"... Abstract. Extending Gödel’s Dialectica interpretation, we provide a functional interpretation of classical theories of positive arithmetic inductive definitions, reducing them to theories of finitetype functionals defined using transfinite recursion on wellfounded trees. 1. ..."
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Abstract. Extending Gödel’s Dialectica interpretation, we provide a functional interpretation of classical theories of positive arithmetic inductive definitions, reducing them to theories of finitetype functionals defined using transfinite recursion on wellfounded trees. 1.
Forcing in Proof Theory
 BULL SYMB LOGIC
, 2004
"... Paul Cohen's method of forcing, together with Saul Kripke's related semantics for modal and intuitionistic logic, has had profound effects on a number of branches of mathematical logic, from set theory and model theory to constructive and categorical logic. Here, I argue that forcing also ..."
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Cited by 7 (0 self)
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Paul Cohen's method of forcing, together with Saul Kripke's related semantics for modal and intuitionistic logic, has had profound effects on a number of branches of mathematical logic, from set theory and model theory to constructive and categorical logic. Here, I argue that forcing also has a place in traditional Hilbertstyle proof theory, where the goal is to formalize portions of ordinary mathematics in restricted axiomatic theories, and study those theories in constructive or syntactic terms. I will discuss the aspects of forcing that are useful in this respect, and some sample applications. The latter include ways of obtaining conservation results for classical and intuitionistic theories, interpreting classical theories in constructive ones, and constructivizing modeltheoretic arguments.
The metamathematics of ergodic theory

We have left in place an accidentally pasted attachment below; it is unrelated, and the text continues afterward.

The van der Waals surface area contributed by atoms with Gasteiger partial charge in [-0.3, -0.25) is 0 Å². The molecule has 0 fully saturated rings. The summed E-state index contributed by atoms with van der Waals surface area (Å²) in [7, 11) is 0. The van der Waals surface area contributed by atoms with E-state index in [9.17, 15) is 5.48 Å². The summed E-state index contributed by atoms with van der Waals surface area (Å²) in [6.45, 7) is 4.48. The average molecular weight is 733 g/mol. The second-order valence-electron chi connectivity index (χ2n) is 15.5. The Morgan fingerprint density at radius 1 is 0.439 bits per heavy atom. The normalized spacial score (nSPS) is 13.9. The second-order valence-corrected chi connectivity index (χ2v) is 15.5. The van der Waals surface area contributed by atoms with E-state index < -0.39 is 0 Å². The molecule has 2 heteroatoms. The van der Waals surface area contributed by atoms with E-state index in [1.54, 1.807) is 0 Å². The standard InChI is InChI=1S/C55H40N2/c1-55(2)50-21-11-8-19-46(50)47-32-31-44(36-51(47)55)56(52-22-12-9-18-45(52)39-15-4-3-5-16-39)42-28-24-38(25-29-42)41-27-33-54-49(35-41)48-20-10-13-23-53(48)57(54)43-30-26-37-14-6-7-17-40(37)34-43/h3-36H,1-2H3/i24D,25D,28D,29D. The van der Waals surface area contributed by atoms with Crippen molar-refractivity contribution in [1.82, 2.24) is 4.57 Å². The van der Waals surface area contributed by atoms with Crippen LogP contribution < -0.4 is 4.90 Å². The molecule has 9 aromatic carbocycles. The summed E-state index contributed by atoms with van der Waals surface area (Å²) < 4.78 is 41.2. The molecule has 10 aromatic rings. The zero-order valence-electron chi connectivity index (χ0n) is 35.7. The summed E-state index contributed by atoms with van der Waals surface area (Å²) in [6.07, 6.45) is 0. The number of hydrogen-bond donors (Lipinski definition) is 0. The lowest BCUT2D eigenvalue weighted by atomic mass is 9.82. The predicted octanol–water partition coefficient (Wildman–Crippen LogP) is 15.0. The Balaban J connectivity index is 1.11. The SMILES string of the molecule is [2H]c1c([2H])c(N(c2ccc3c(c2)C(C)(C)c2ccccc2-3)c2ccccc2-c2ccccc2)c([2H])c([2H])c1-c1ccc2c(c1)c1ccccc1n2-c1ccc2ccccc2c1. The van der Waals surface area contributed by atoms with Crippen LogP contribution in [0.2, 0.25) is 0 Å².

THE ANNALS OF PURE AND APPLIED LOGIC
, 2009
"... The metamathematical tradition, tracing back to Hilbert, employs syntactic modeling to study the methods of contemporary mathematics. A central goal has been, in particular, to explore the extent to which infinitary methods can be understood in computational or otherwise explicit terms. Ergodic theo ..."
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The metamathematical tradition, tracing back to Hilbert, employs syntactic modeling to study the methods of contemporary mathematics. A central goal has been, in particular, to explore the extent to which infinitary methods can be understood in computational or otherwise explicit terms. Ergodic theory provides rich opportunities for such analysis. Although the field has its origins in seventeenth century dynamics and nineteenth century statistical mechanics, it employs infinitary, nonconstructive, and structural methods that are characteristically modern. At the same time, computational concerns and recent applications to combinatorics and number theory force us to reconsider the constructive character of the theory and its methods. This paper surveys some recent contributions to the metamathematical study of ergodic theory, focusing on the mean and pointwise ergodic theorems and the Furstenberg structure theorem for measure preserving systems. In particular, I characterize the extent to which these theorems are nonconstructive, and explain how prooftheoretic methods can be used to locate their “constructive content.”